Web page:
The UAB research team included scientists from the departments of Medicine, Epidemiology and Biostatistics. The consortium includes investigators from the Oklahoma Medical Research Foundation in Oklahoma City, Wake Forest University, the University of Minnesota in Minneapolis, the University of California at San Francisco, the University of California at Los Angeles, the University of Southern California in Los Angeles, the Imperial College London and the University of Uppsala in Sweden.
Funding for the study came from the Alliance for Lupus Research, the National Institute of Arthritis, Musculoskeletal and Skin Diseases and the National Institute of Allergy and Infectious Diseases.
“We are hopeful this information will lead to new and better treatment possibilities and, eventually, a cure for lupus,” said Barbara Boyts, president of the Alliance for Lupus Research.
Troy Goodman | EurekAlert!
Fingerprint' technique spots frog populations at risk from pollution
27.03.2017 | Lancaster University
Parallel computation provides deeper insight into brain function
27.03.2017 | Okinawa Institute of Science and Technology (OIST) Graduate University
Astronomers from Bonn and Tautenburg in Thuringia (Germany) used the 100-m radio telescope at Effelsberg to observe several galaxy clusters. At the edges of these large accumulations of dark matter, stellar systems (galaxies), hot gas, and charged particles, they found magnetic fields that are exceptionally ordered over distances of many million light years. This makes them the most extended magnetic fields in the universe known so far.
The results will be published on March 22 in the journal „Astronomy & Astrophysics“.
Galaxy clusters are the largest gravitationally bound structures in the universe. With a typical extent of about 10 million light years, i.e. 100 times the...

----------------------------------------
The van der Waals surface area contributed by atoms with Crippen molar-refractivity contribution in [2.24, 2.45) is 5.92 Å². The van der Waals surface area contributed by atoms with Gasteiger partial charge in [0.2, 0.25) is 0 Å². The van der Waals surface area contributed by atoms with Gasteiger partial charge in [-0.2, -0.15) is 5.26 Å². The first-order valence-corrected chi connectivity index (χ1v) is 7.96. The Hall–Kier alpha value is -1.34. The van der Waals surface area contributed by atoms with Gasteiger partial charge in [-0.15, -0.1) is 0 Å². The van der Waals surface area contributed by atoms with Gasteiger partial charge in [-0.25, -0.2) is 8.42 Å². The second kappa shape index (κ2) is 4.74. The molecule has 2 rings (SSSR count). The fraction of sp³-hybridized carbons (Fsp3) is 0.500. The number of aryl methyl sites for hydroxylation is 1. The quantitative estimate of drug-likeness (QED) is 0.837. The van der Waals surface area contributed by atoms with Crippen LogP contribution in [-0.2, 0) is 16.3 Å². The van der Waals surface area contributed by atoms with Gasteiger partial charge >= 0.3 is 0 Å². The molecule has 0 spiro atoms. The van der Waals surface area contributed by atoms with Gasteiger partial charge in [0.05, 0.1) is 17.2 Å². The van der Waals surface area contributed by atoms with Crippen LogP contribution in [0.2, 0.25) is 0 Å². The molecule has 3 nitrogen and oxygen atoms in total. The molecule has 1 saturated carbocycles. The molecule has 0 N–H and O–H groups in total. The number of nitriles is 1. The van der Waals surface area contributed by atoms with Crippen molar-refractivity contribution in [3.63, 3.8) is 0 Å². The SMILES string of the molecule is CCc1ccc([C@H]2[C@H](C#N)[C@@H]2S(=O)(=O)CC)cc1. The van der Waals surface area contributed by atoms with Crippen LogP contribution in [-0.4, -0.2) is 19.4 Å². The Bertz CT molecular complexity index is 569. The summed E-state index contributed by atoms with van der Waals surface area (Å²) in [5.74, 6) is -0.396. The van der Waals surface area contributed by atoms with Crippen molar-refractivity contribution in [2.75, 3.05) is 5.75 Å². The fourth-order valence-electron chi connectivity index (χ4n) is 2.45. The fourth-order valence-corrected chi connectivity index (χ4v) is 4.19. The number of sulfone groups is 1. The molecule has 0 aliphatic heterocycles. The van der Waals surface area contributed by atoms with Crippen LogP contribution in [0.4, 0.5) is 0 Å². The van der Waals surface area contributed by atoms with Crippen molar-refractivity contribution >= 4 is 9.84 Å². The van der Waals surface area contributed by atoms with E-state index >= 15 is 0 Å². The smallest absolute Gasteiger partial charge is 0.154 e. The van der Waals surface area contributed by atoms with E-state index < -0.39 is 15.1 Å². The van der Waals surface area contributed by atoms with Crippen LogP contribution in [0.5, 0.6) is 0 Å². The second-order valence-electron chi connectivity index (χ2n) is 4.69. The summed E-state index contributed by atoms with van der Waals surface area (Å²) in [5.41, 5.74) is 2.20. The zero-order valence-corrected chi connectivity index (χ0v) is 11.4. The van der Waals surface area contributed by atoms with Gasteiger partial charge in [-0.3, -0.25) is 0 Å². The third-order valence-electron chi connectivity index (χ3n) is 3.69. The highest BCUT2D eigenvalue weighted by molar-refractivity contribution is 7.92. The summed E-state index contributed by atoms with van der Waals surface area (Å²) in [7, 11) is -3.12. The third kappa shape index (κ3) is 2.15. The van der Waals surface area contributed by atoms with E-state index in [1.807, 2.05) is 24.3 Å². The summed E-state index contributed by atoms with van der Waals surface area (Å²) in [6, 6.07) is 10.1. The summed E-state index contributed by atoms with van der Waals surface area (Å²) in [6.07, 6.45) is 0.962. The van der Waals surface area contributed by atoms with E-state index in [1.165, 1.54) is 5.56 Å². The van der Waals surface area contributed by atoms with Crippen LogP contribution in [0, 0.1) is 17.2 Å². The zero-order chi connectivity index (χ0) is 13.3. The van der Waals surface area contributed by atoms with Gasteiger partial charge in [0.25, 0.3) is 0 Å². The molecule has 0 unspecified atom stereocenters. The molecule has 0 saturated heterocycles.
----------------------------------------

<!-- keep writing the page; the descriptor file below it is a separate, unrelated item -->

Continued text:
Researchers at the Goethe University Frankfurt, together with partners from the University of Tübingen in Germany and Queen Mary University as well as Francis Crick Institute from London (UK) have developed a novel technology to decipher the secret ubiquitin code.
Ubiquitin is a small protein that can be linked to other cellular proteins, thereby controlling and modulating their functions. The attachment occurs in many...
In the eternal search for next generation high-efficiency solar cells and LEDs, scientists at Los Alamos National Laboratory and their partners are creating...
Silicon nanosheets are thin, two-dimensional layers with exceptional optoelectronic properties very similar to those of graphene. Albeit, the nanosheets are less stable. Now researchers at the Technical University of Munich (TUM) have, for the first time ever, produced a composite material combining silicon nanosheets and a polymer that is both UV-resistant and easy to process. This brings the scientists a significant step closer to industrial applications like flexible displays and photosensors.
Silicon nanosheets are thin, two-dimensional layers with exceptional optoelectronic properties very similar to those of graphene. Albeit, the nanosheets are...
Enzymes behave differently in a test tube compared with the molecular scrum of a living cell. Chemists from the University of Basel have now been able to simulate these confined natural conditions in artificial vesicles for the first time. As reported in the academic journal Small, the results are offering better insight into the development of nanoreactors and artificial organelles.
Enzymes behave differently in a test tube compared with the molecular scrum of a living cell. Chemists from the University of Basel have now been able to...
20.03.2017 | Event News
14.03.2017 | Event News
07.03.2017 | Event News
27.03.2017 | Earth Sciences
27.03.2017 | Life Sciences
27.03.2017 | Life Sciences